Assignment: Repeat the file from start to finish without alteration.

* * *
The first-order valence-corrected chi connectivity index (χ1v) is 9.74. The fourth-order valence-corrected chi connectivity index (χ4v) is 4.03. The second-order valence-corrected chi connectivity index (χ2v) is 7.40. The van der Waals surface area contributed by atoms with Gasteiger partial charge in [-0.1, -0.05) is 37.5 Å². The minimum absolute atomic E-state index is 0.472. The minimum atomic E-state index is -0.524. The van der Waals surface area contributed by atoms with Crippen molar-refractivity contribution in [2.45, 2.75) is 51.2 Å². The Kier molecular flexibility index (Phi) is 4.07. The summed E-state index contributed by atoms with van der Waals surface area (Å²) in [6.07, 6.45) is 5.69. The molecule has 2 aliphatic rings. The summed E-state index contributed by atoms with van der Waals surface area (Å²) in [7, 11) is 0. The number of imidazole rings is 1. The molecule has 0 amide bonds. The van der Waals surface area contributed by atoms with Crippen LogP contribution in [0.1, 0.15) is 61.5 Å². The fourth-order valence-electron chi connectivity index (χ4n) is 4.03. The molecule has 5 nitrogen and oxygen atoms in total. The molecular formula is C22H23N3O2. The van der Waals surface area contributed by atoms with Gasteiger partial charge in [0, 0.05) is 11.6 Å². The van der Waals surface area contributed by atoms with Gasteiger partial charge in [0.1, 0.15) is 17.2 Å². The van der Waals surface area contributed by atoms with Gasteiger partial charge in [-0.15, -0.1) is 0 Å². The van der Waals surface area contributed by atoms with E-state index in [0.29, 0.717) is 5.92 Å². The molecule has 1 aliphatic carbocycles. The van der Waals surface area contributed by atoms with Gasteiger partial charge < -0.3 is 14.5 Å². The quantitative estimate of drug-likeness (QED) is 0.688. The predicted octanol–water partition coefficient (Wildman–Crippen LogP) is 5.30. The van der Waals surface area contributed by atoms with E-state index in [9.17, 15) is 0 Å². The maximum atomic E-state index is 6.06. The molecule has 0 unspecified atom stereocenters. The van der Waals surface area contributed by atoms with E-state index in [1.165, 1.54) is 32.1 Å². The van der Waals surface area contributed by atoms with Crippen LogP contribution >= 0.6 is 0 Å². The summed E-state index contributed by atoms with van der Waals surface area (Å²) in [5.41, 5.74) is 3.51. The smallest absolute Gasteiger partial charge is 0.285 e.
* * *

The first-order valence-corrected chi connectivity index (χ1v) is 9.74. The fourth-order valence-corrected chi connectivity index (χ4v) is 4.03. The second-order valence-corrected chi connectivity index (χ2v) is 7.40. The van der Waals surface area contributed by atoms with Gasteiger partial charge in [-0.1, -0.05) is 37.5 Å². The minimum absolute atomic E-state index is 0.472. The minimum atomic E-state index is -0.524. The van der Waals surface area contributed by atoms with Crippen molar-refractivity contribution in [2.45, 2.75) is 51.2 Å². The Kier molecular flexibility index (Phi) is 4.07. The summed E-state index contributed by atoms with van der Waals surface area (Å²) in [6.07, 6.45) is 5.69. The molecule has 2 aliphatic rings. The summed E-state index contributed by atoms with van der Waals surface area (Å²) in [7, 11) is 0. The number of imidazole rings is 1. The molecule has 0 amide bonds. The van der Waals surface area contributed by atoms with Crippen LogP contribution in [0.1, 0.15) is 61.5 Å². The fourth-order valence-electron chi connectivity index (χ4n) is 4.03. The molecule has 5 nitrogen and oxygen atoms in total. The molecular formula is C22H23N3O2. The van der Waals surface area contributed by atoms with Gasteiger partial charge in [0, 0.05) is 11.6 Å². The van der Waals surface area contributed by atoms with Gasteiger partial charge in [0.1, 0.15) is 17.2 Å². The van der Waals surface area contributed by atoms with Gasteiger partial charge in [-0.15, -0.1) is 0 Å². The van der Waals surface area contributed by atoms with E-state index in [0.29, 0.717) is 5.92 Å². The molecule has 1 aliphatic carbocycles. The van der Waals surface area contributed by atoms with Gasteiger partial charge < -0.3 is 14.5 Å². The quantitative estimate of drug-likeness (QED) is 0.688. The predicted octanol–water partition coefficient (Wildman–Crippen LogP) is 5.30. The van der Waals surface area contributed by atoms with E-state index in [9.17, 15) is 0 Å². The maximum atomic E-state index is 6.06. The molecule has 0 unspecified atom stereocenters. The van der Waals surface area contributed by atoms with E-state index in [1.165, 1.54) is 32.1 Å². The van der Waals surface area contributed by atoms with Crippen LogP contribution >= 0.6 is 0 Å². The summed E-state index contributed by atoms with van der Waals surface area (Å²) in [5.41, 5.74) is 3.51. The smallest absolute Gasteiger partial charge is 0.285 e.